Carnivorous Venus Flytraps Produce Magnetic Fields When Trapping Prey

The research is the first time that such a discovery has been confirmed.
Loukia Papadopoulos

Researchers have made an exciting new discovery about the Venus flytrap (Dionaea muscipula). It has been long known that the carnivorous plant uses electrical signals to close its leaf lobes to capture its prey.

Now, an interdisciplinary team of scientists from Johannes Gutenberg University Mainz (JGU), the Helmholtz Institute Mainz (HIM), the Biocenter of Julius-Maximilians-Universität of Würzburg (JMU), and the Physikalisch-Technisch Bundesanstalt (PTB) in Berlin has proved that these electrical signals generate magnetic fields. 

"You could say the investigation is a little like performing an MRI scan in humans," said in a statement physicist Anne Fabricant, a doctoral candidate in Professor Dmitry Budker's research group at JGU and HIM. "The problem is that the magnetic signals in plants are very weak, which explains why it was extremely difficult to measure them with the help of older technologies."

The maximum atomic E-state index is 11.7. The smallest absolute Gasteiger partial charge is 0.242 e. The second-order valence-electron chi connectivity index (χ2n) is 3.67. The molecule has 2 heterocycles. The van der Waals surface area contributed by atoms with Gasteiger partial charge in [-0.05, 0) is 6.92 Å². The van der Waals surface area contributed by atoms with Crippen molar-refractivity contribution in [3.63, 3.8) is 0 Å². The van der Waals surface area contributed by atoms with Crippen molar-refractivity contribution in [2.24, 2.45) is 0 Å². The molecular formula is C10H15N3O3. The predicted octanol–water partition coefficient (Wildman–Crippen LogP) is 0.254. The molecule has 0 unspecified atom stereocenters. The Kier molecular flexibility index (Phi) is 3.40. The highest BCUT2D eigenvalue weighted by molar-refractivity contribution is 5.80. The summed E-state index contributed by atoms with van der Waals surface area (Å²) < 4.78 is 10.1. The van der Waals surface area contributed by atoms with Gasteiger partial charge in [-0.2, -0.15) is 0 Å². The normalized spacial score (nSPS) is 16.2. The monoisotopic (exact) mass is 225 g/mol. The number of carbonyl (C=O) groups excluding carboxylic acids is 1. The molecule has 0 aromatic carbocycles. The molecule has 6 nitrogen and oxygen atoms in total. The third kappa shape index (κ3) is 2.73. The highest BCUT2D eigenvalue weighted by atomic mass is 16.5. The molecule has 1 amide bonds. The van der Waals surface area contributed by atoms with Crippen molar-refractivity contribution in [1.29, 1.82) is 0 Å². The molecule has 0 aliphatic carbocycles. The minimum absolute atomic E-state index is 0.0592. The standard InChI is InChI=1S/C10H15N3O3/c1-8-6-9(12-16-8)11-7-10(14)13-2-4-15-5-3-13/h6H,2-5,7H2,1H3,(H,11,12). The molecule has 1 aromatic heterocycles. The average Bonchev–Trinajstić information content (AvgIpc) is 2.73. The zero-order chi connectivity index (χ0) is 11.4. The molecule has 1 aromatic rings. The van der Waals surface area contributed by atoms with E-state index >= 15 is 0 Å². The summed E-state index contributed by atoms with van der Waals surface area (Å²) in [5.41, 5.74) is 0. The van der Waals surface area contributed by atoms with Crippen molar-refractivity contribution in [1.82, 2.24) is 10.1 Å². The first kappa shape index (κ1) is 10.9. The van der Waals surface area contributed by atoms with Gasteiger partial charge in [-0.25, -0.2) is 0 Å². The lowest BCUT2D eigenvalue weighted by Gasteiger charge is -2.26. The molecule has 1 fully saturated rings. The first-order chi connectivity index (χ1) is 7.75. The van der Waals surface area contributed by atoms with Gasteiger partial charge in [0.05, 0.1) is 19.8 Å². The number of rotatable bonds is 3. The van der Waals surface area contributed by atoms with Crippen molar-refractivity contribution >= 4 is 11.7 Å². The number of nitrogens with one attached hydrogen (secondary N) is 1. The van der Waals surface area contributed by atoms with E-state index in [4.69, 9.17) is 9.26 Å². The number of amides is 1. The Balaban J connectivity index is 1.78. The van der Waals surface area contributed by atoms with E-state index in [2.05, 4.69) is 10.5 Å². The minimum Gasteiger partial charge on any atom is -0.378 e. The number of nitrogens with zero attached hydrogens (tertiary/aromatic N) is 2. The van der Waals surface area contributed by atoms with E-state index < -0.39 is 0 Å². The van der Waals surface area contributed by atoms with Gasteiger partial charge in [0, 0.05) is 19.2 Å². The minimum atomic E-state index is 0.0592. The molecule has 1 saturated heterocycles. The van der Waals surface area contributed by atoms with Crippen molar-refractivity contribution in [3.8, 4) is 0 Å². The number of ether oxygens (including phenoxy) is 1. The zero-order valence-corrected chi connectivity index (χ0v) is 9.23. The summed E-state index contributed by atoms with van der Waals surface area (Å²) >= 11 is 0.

Fabricant added that this discovery had never been confirmed before. But achieving it was no easy task.

The research team had to use atomic magnetometers that are more attractive for biological applications because they do not require cryogenic cooling and can also be miniaturized.

The researchers detected magnetic signals with an amplitude of up to 0.5 picotesla from the plant. This measurement is millions of times weaker than the Earth's magnetic field. "The signal magnitude recorded is similar to what is observed during surface measurements of nerve impulses in animals," explained Fabricant. 

The physicists now hope that their noninvasive technologies may one day be used in agriculture for crop-plant diagnostics. They could, for instance, detect electromagnetic responses to temperature changes, pests, or chemical influences without the use of electrodes which can damage plants.